A movie has an extraordinary value proposition: If you give us 30 seconds of your attention, which is the average length of a television commercial, we will make such a compelling argument that in a couple of weeks you will give us two hours of your time and also some of your money.
This doesn’t just happen. Our techniques in the movie business create success that isn’t accidental, and can provide useful tools for your business, no matter what industry you are in.
We have one objective: to get as many people as possible into the cinema on opening day. It is a lot like launching any product, service or retail sale. Apple builds up enormous momentum in advance of releasing each new iPhone, to the extent that people line up for hours on the first day they can get it. New web apps create buzz and far in advance, in the hopes that at the moment of release many people will download them, moving the app into the “must have” category. In the retail market, stores create massive momentum leading up to Diwali and Public Holiday Sales, because they know if the store is crowded when it opens, sales for the day will be strong.
Films are the same.
For a movie, a full house creates critical mass and spreads word-of-mouth like wildfire, because movies play better when they are screened for large audiences. There’s something about being in a big group of people, all having the same experience in unison: it makes the experience stronger. And sells more tickets in the long run.
How do we do it?
The first thing we realise, on any film or enterprise, is that there is much we do not control. In the movie business, we cannot control the weather, the other movies opening on the same day, or what critics say. Therefore, we focus on what we can control. It takes advance planning.
A major motion picture starts planning three years ahead, which is when we set our opening date. (In fact, some movies now plan even farther ahead; Disney had announced a Star Wars movie for summer, 2019!) This is a first communication with our audience, and it gives them plenty of time to start getting ready for our big premiere.
Then, often before we start shooting, we start doing test marketing. We use research companies to find out who the most likely audience will be, and how they will feel about the concept of the movie and its stars. We use the information to craft the marketing campaign and to shape the finished movie. For example, if we find that audiences really like an actor who’s in a supporting role, we might emphasise that character. If we discover that women under 25 years will be more interested in the movie than men over 30 years, we’ll start to design messaging specifically for this target audience group.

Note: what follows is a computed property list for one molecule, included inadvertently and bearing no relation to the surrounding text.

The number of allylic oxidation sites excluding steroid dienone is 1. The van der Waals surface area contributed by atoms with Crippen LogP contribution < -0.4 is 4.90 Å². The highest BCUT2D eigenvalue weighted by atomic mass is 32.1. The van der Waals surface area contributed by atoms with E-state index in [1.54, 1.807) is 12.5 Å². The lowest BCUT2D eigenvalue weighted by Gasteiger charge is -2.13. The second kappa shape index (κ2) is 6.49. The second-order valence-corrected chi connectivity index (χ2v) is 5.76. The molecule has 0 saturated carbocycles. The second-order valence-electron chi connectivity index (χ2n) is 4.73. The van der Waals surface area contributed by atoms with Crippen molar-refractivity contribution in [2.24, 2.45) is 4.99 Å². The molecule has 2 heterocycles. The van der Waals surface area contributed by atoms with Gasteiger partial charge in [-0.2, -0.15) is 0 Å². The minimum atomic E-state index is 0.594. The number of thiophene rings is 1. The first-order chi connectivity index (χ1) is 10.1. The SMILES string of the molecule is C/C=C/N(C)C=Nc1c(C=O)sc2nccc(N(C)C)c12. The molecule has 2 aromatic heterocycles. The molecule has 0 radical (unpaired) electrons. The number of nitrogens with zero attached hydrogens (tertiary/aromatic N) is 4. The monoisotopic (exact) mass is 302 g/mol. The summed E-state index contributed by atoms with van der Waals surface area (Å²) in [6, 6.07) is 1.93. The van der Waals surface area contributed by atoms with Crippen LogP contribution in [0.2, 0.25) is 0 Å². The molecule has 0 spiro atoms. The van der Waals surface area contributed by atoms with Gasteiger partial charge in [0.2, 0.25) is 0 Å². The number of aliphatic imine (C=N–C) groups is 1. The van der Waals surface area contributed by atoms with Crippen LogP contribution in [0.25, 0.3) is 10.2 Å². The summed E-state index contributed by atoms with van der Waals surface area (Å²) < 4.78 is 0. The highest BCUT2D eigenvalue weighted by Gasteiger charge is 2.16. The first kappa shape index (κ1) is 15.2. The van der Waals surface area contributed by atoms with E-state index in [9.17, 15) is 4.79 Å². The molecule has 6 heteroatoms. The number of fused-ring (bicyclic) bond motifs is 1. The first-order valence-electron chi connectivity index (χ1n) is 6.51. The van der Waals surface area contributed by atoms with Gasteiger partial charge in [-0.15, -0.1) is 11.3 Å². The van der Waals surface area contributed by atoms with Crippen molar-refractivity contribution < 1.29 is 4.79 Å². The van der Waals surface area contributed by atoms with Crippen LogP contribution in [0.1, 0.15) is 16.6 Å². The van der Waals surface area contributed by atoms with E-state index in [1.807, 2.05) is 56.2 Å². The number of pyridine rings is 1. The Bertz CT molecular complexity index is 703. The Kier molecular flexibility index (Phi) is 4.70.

Over the course of the next two years, we will keep up a steady drumbeat of messaging—teaser trailers and posters, social media and publicity, news “events” and paid commercials. As we get closer to our opening day, the tempo increases from, shall we say, a waltz to a double-time march. If we have done our jobs right, fans are lining up on opening day, and the cinema sells out.
Our success at building momentum depends, of course, on having a good movie to sell, and nothing takes the place of excellence. You can’t break trust with your audience by promising one thing and delivering another. When the combination works—a great movie coupled with a great, momentum-building campaign—the result is non-accidental box office success.
You can use this same approach in any business you are managing. Plan your launch far in advance, and begin market-testing right away. Listen to what the testing tells you—have “big ears” and keep your ego out of the way, because the audience will tell you who they are, how they like to be communicated with, and what they want. Then build a calendar of creative messaging that gets bigger, bolder and faster as you approach your launch day. You’ll have your momentum. Now all you have to do, and it is no small thing, is exceed what your audience is expecting.
Adam Leipzig is the CEO of Entertainment Media Partners, an international firm that advises its clients how to get exceptional financial and creative returns and maximise the value and visibility of entertainment content. Adam has produced, supervised and distributed more than 25 movies, which have earned more than US $2 billion in revenue on US $300 million in production investment. He is the publisher of Cultural Weekly, and former president of National Geographic Films and senior executive at Walt Disney Studios.